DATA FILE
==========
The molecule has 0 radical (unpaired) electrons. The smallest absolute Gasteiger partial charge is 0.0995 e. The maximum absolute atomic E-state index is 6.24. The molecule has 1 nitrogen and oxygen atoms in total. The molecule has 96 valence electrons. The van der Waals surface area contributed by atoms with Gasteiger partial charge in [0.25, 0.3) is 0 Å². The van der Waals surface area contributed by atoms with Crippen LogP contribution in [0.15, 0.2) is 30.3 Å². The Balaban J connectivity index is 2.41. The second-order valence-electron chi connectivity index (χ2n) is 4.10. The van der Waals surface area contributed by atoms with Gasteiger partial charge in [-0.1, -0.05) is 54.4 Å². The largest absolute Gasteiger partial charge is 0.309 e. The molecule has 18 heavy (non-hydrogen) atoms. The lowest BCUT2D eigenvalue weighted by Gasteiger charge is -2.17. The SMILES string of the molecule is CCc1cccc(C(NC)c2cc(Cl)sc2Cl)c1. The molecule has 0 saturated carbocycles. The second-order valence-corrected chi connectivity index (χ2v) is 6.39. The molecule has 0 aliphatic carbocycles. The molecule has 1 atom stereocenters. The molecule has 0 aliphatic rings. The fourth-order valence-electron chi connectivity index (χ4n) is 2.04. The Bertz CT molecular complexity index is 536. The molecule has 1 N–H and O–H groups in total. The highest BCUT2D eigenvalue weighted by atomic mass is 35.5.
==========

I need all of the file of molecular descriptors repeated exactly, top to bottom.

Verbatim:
The molecule has 0 radical (unpaired) electrons. The smallest absolute Gasteiger partial charge is 0.0995 e. The maximum absolute atomic E-state index is 6.24. The molecule has 1 nitrogen and oxygen atoms in total. The molecule has 96 valence electrons. The van der Waals surface area contributed by atoms with Gasteiger partial charge in [0.25, 0.3) is 0 Å². The van der Waals surface area contributed by atoms with Crippen LogP contribution in [0.15, 0.2) is 30.3 Å². The Balaban J connectivity index is 2.41. The second-order valence-electron chi connectivity index (χ2n) is 4.10. The van der Waals surface area contributed by atoms with Gasteiger partial charge in [-0.1, -0.05) is 54.4 Å². The largest absolute Gasteiger partial charge is 0.309 e. The molecule has 18 heavy (non-hydrogen) atoms. The lowest BCUT2D eigenvalue weighted by Gasteiger charge is -2.17. The SMILES string of the molecule is CCc1cccc(C(NC)c2cc(Cl)sc2Cl)c1. The molecule has 0 saturated carbocycles. The second-order valence-corrected chi connectivity index (χ2v) is 6.39. The molecule has 0 aliphatic carbocycles. The molecule has 1 atom stereocenters. The molecule has 0 aliphatic rings. The fourth-order valence-electron chi connectivity index (χ4n) is 2.04. The Bertz CT molecular complexity index is 536. The molecule has 1 N–H and O–H groups in total. The highest BCUT2D eigenvalue weighted by atomic mass is 35.5.